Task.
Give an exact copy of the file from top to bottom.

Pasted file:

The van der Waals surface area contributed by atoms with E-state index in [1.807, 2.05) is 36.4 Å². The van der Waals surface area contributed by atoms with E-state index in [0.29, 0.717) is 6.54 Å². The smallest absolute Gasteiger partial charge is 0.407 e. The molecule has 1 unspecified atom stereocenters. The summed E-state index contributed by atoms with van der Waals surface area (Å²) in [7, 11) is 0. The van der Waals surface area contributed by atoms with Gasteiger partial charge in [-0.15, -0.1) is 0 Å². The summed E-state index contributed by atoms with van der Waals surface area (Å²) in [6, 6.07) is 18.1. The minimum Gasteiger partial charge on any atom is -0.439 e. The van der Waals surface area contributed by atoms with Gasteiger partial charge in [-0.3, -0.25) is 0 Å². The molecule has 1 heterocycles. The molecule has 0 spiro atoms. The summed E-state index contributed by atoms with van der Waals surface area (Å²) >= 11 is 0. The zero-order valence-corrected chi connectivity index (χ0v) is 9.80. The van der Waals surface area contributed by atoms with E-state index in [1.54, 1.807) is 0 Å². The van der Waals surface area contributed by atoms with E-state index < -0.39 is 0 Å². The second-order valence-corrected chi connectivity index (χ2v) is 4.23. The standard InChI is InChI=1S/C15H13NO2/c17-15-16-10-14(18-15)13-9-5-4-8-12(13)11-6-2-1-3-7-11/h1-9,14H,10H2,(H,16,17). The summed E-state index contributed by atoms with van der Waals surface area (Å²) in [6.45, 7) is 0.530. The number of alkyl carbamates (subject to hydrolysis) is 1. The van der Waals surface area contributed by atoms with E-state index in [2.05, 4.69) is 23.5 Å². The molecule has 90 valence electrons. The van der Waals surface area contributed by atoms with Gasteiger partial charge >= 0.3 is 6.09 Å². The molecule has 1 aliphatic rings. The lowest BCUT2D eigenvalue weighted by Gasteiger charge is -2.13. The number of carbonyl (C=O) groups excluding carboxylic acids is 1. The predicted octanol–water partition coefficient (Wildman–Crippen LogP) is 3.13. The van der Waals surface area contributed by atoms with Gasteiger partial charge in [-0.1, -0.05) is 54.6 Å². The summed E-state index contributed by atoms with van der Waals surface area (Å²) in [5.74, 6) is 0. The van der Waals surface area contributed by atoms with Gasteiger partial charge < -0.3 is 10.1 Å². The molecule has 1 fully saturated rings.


The van der Waals surface area contributed by atoms with E-state index in [1.807, 2.05) is 36.4 Å². The van der Waals surface area contributed by atoms with E-state index in [0.29, 0.717) is 6.54 Å². The smallest absolute Gasteiger partial charge is 0.407 e. The molecule has 1 unspecified atom stereocenters. The summed E-state index contributed by atoms with van der Waals surface area (Å²) in [7, 11) is 0. The van der Waals surface area contributed by atoms with Gasteiger partial charge in [-0.15, -0.1) is 0 Å². The summed E-state index contributed by atoms with van der Waals surface area (Å²) in [6, 6.07) is 18.1. The minimum Gasteiger partial charge on any atom is -0.439 e. The van der Waals surface area contributed by atoms with Gasteiger partial charge in [-0.3, -0.25) is 0 Å². The molecule has 1 heterocycles. The molecule has 0 spiro atoms. The summed E-state index contributed by atoms with van der Waals surface area (Å²) >= 11 is 0. The zero-order valence-corrected chi connectivity index (χ0v) is 9.80. The van der Waals surface area contributed by atoms with E-state index in [1.54, 1.807) is 0 Å². The van der Waals surface area contributed by atoms with E-state index < -0.39 is 0 Å². The second-order valence-corrected chi connectivity index (χ2v) is 4.23. The standard InChI is InChI=1S/C15H13NO2/c17-15-16-10-14(18-15)13-9-5-4-8-12(13)11-6-2-1-3-7-11/h1-9,14H,10H2,(H,16,17). The summed E-state index contributed by atoms with van der Waals surface area (Å²) in [6.45, 7) is 0.530. The number of alkyl carbamates (subject to hydrolysis) is 1. The van der Waals surface area contributed by atoms with E-state index in [2.05, 4.69) is 23.5 Å². The molecule has 90 valence electrons. The van der Waals surface area contributed by atoms with Gasteiger partial charge >= 0.3 is 6.09 Å². The molecule has 1 aliphatic rings. The lowest BCUT2D eigenvalue weighted by Gasteiger charge is -2.13. The number of carbonyl (C=O) groups excluding carboxylic acids is 1. The predicted octanol–water partition coefficient (Wildman–Crippen LogP) is 3.13. The van der Waals surface area contributed by atoms with Gasteiger partial charge in [-0.1, -0.05) is 54.6 Å². The summed E-state index contributed by atoms with van der Waals surface area (Å²) in [5.74, 6) is 0. The van der Waals surface area contributed by atoms with Gasteiger partial charge < -0.3 is 10.1 Å². The molecule has 1 fully saturated rings.